Club spokesperson Paul Turner said for years RACQ had called on the State Government to develop an inland route, to provide a flood resilient freight network from south east Queensland to the north.
“The Bruce Highway is the backbone of Queensland, serving a population of more than 1.2 million people as either a local road, tourism highway or the main freight route across the State,” Mr Turner said.
“Activating an inland alternative freight route will provide Queensland’s supply chains with a safe and resilient substitute to the Bruce Highway by moving heavy vehicles off the existing network.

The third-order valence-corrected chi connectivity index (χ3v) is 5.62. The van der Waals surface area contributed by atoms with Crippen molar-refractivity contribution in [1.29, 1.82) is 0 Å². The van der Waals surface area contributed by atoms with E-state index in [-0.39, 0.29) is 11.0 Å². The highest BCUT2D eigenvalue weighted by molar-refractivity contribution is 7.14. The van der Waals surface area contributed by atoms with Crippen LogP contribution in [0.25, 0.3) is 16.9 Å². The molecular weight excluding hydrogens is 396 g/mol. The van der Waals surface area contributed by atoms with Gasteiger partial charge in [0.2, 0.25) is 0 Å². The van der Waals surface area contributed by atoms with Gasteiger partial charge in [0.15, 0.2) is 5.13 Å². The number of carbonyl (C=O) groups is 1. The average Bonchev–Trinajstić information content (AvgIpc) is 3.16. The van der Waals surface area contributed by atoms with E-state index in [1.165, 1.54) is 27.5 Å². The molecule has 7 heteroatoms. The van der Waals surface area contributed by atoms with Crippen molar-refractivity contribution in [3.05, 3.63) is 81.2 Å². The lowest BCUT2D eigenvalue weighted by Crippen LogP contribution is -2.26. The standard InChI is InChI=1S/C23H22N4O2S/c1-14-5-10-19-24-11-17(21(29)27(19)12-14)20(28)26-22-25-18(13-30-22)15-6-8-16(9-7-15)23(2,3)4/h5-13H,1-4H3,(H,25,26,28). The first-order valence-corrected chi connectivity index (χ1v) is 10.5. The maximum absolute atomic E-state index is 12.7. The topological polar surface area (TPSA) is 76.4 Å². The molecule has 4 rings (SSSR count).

“Travel times could be reduced by up to four hours if this road is built. There will be major improvements to productivity and with fewer trucks on the Bruce, a real safety benefit for all road users.”
Mr Turner said the Bruce Highway was prone to being cut several times a year due to weather events which could cripple the north.
“During wet season we often see the Bruce cut by flood waters which is not only inconvenient for locals but also damages the transport network, halts freight and isolates communities,” he said.
“An inland route will strengthen major supply chains, ensuring far north Queensland isn’t cut off during those inevitable extreme weather events.
“We’d now like to see all parties and the Federal Government commit to delivering this project and give regional Queenslanders access to the safe, reliable and resilient infrastructure they deserve.”